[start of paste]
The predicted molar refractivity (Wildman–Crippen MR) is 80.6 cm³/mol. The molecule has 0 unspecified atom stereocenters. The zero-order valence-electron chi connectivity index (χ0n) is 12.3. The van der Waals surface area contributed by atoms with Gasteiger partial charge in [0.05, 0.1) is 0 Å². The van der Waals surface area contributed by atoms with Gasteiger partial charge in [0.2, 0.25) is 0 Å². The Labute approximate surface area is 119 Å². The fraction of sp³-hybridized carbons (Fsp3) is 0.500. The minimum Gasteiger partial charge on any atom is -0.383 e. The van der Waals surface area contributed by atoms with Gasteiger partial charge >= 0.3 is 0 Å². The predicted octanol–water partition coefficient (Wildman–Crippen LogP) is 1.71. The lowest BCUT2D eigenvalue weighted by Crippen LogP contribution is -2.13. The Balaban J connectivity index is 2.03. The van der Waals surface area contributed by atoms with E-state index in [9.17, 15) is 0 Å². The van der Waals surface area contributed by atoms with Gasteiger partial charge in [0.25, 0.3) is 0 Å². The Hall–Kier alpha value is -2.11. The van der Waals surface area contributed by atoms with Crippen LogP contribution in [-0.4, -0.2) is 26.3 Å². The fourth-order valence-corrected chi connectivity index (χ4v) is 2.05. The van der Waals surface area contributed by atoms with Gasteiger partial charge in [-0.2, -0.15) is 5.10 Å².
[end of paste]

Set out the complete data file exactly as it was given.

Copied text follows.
The predicted molar refractivity (Wildman–Crippen MR) is 80.6 cm³/mol. The molecule has 0 unspecified atom stereocenters. The zero-order valence-electron chi connectivity index (χ0n) is 12.3. The van der Waals surface area contributed by atoms with Gasteiger partial charge in [0.05, 0.1) is 0 Å². The van der Waals surface area contributed by atoms with Gasteiger partial charge in [0.2, 0.25) is 0 Å². The Labute approximate surface area is 119 Å². The fraction of sp³-hybridized carbons (Fsp3) is 0.500. The minimum Gasteiger partial charge on any atom is -0.383 e. The van der Waals surface area contributed by atoms with Gasteiger partial charge >= 0.3 is 0 Å². The predicted octanol–water partition coefficient (Wildman–Crippen LogP) is 1.71. The lowest BCUT2D eigenvalue weighted by Crippen LogP contribution is -2.13. The Balaban J connectivity index is 2.03. The van der Waals surface area contributed by atoms with E-state index in [9.17, 15) is 0 Å². The van der Waals surface area contributed by atoms with Gasteiger partial charge in [0.25, 0.3) is 0 Å². The Hall–Kier alpha value is -2.11. The van der Waals surface area contributed by atoms with Crippen LogP contribution in [-0.4, -0.2) is 26.3 Å². The fourth-order valence-corrected chi connectivity index (χ4v) is 2.05. The van der Waals surface area contributed by atoms with Gasteiger partial charge in [-0.2, -0.15) is 5.10 Å².